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TIPP Offers Both Low-Hanging Fruits and Long-Term Efficiencies for Everyone in the Retail Supply Chain

Dec 13, 2016

中文版 Chinese version

In the name of vendor compliance, many suppliers and brand owners are facing new RAIN RFID product tagging requirements from their retailer customers. The new TIPP standard harmonizes these requirements, bringing transparency and new cost efficiencies within grasp of all parties. Continue reading to catch some more good news coming your way!

RAIN RFID Adoption Challenge #1: Managing a Multi-Party Technology Project

I am sure you have all been there: a room full of people and a couple over remote connection, and someone with opening words – “Good Morning Everyone. We now have this new vendor requirement we need to satisfy. It concerns most of you and some of our partners, too.”.

What happens then is roughly a factor of project management, technology maturity, number of involved parties, communication skills and team endurance.

Adoption Challenge #2: Balancing the Short-Term Goals and Long-Term Efficiencies

You may have noted that when a deadline approaches, the time perspective also shortens. It’s only human nature that this leads to decisions that seem simple and make sense in the short-term, but which lead to excess expenditure and even re-engineering projects in the long-term. It’s a twisted set of requirements that is difficult to put in balance.

When it comes to an RFID implementation, I would personally list the signs of short-sighted decisions to include usage of inlay lists, selecting the cheapest label supplier, and utilizing of proprietary numbering systems.

Transition from an IT Project to a Compliance Process is Easier if Implementation is Based on Standards

During the roll-out phase, an RFID project definitely involves the folks over at the IT department. There are new streams of information flowing between companies, and also bits going back and forth in the new RAIN reader infrastructure within the company itself.

However, as all that is successfully solved and implemented, the IT maestros turn their focus back on geek black magic, Linux and Dr. Pepper. The whole thing basically turns into a compliance and quality management process that runs 24/7 and is managed by different people: Vendor Compliance Manager, Quality Manager, or similar. It is at that time when standards, defined maintenance routines and ISO 9001 quality systems show their power.

Take the Simple Route and Base Tagging Requirements on TIPP

Tagged Item Performance Protocol (TIPP) is a global standard developed by the spearhead retailers, their suppliers and the RFID technology community. TIPP utilizes a grading approach that enables anyone to define varying tagging requirements for different product categories.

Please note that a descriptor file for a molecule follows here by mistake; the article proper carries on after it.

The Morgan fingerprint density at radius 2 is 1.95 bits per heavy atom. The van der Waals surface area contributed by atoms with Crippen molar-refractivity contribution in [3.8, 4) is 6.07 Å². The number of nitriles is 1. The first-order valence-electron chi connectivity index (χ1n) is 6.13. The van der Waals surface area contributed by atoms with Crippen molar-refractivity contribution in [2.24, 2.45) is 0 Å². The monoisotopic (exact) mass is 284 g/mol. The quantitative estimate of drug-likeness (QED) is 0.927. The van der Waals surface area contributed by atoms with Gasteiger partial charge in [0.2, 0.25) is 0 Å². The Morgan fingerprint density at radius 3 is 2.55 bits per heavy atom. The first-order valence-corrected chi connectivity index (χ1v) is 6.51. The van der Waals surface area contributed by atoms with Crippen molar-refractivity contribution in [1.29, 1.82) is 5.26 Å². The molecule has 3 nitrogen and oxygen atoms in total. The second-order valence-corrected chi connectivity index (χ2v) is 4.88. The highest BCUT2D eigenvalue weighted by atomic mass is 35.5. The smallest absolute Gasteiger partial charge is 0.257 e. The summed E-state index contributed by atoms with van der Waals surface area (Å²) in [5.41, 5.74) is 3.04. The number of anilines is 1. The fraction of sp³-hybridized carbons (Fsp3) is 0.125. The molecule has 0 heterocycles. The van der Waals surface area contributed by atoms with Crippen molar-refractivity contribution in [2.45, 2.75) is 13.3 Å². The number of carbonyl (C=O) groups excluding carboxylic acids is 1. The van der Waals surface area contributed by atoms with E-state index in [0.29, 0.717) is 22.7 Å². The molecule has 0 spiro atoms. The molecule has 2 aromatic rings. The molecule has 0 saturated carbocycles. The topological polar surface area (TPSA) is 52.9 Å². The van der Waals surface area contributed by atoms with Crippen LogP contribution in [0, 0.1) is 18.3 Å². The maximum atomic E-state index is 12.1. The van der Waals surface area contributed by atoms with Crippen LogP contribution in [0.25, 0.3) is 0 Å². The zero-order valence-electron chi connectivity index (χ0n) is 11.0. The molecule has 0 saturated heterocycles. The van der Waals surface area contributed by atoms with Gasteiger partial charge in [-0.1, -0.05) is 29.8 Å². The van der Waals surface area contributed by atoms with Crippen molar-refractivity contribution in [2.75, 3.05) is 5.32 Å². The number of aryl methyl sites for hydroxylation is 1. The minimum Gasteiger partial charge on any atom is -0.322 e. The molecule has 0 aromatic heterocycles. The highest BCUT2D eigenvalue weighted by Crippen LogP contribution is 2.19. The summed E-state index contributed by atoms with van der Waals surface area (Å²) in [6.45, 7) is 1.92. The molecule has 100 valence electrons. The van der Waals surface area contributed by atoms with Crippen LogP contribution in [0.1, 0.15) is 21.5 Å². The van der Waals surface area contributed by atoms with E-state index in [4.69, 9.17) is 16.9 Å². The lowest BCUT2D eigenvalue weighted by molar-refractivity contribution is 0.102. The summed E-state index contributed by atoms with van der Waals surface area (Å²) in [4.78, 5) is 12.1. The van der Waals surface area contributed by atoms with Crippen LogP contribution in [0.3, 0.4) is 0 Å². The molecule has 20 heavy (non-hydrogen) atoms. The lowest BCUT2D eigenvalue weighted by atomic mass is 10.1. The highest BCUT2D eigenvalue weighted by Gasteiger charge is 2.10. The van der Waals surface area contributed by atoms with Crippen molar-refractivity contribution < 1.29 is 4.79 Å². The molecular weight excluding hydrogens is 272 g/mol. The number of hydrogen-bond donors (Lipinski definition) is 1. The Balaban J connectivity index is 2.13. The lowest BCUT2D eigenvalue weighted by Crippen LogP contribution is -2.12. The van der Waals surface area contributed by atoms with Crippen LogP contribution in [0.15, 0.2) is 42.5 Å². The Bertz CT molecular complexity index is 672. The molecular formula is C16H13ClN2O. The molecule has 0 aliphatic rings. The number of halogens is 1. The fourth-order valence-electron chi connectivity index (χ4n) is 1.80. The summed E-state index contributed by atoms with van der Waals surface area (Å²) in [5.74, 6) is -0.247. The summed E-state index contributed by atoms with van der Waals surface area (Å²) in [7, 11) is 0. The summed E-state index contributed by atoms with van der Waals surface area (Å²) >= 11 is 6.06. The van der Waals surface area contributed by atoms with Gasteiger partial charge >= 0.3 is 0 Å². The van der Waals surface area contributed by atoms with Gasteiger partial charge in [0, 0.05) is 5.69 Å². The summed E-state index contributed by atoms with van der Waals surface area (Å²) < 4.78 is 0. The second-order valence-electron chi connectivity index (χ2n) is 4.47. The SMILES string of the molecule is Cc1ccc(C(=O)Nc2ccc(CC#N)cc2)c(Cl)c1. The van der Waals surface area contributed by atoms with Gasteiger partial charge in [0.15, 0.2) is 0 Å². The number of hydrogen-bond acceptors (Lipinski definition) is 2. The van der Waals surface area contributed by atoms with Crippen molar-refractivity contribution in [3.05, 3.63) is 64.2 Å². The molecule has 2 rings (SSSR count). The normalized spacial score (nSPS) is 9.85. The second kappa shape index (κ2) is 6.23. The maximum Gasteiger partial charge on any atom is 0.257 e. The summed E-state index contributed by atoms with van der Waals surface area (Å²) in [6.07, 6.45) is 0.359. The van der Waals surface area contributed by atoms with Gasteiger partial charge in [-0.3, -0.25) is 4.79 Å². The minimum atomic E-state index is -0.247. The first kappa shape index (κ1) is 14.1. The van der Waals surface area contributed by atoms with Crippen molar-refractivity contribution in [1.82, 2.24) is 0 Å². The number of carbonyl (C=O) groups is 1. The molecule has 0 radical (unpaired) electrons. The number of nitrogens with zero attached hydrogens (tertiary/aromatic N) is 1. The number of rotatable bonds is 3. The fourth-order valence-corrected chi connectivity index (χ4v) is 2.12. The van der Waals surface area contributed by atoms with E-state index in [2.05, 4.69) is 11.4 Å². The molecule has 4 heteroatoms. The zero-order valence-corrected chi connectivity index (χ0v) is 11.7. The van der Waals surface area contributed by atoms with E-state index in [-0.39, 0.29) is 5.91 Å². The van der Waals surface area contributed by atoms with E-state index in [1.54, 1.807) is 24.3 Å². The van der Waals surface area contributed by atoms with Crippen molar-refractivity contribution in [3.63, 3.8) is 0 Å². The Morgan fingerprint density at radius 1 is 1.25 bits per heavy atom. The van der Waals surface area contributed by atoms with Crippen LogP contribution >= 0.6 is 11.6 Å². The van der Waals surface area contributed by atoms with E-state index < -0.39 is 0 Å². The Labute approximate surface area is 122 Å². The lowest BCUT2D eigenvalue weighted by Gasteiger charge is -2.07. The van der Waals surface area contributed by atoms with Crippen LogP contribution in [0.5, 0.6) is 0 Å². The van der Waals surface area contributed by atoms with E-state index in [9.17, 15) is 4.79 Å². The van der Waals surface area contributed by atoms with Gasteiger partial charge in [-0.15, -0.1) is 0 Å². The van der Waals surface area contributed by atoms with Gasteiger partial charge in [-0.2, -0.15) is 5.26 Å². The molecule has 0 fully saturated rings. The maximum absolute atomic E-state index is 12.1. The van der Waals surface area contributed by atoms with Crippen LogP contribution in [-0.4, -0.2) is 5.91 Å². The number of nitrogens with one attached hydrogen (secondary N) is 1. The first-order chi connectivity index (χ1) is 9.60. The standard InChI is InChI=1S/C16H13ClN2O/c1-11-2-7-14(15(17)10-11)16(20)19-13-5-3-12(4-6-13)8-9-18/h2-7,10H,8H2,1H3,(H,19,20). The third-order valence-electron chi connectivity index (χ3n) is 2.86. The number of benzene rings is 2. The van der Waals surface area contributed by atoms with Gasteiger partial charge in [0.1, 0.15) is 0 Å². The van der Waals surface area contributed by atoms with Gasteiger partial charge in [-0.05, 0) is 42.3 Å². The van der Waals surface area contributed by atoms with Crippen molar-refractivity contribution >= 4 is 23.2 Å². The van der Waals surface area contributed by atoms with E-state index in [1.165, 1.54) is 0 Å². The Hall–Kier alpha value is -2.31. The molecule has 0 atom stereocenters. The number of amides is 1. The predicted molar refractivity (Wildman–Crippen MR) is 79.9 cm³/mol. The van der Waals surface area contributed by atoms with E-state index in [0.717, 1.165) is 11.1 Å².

I’d actually like to point out the TIPP analogy to hangers, where the “Voluntary Guidelines for Hanger Specifications for Floor-Ready Merchandise” by GS1 states that “Hanger performance is the key metric, not the material.” The very same applies to RFID, where the readability of tagged items is the key, not the logo on the RFID inlays.

TIPP grades enable retailers to efficiently determine tagging requirements based on their own read scenarios without sharing any sensitive information unnecessarily with outsiders. Naturally it’s ok to turn to trusted solution providers that can perform the necessary tests and determine which TIPP grades to utilize in different product categories.

Paving the Way to Long-Term Process Efficiencies

TIPP grading enables the suppliers and brand owners to work with their partners and solution providers to find cost-effective tagging solutions that both meet the vendor compliance requirements, aka TIPP grades, and their own process preferences. This way the decision making on label purchases is distributed to where costs and supply chain efficiency can be best managed.

Wait, there is more: TIPP practically removes the in-store validation tests that are now essential to the maintenance of retailer specific inlay lists! In-store testing of labels is a significant operational burden and expense, which was indeed quite necessary at the early days of RFID adoption in retail. Now that the technology has matured, it’s time to reassign all performance and validation testing to parties that efficiently perform it as part of their daily routines.

Lean on the Technology Providers

Today there are numerous technology providers close by you that can assist you in meeting your RFID retail mandates and requirements. To find solution providers try these search engines:

It goes without saying that you ought to be a demanding customer for all these folks out there – don’t accept the first proposal without hearing more about the alternatives. Always demand a standard solution without vendor-lock and have the short- and long-term implications spelled out.

Yes, We Can (in January)

The original TIPP guideline came out in the USA in 2015. The guideline already introduced the performance grades approach, but was limited to the FCC frequency band. To create a global version that also covers the ETSI, Chinese and various other bands, the GS1 Global set up a workgroup in summer of 2015. I have been co-chairing the workgroup for about a year now together with Plamen Iliev of Embisphere.

January is going to be exciting in many ways. I am delighted to point out that a global TIPP standard is already ratified and will be officially released by the GS1 in January 2017. Please contact us if you want to discuss these issues in more detail, and see you at the NRF in New York!

RFID tagged men’s shirts in a department store in Helsinki, Finland. I simply wanted to add this picture here in the end because it’s just such a beautiful sight.
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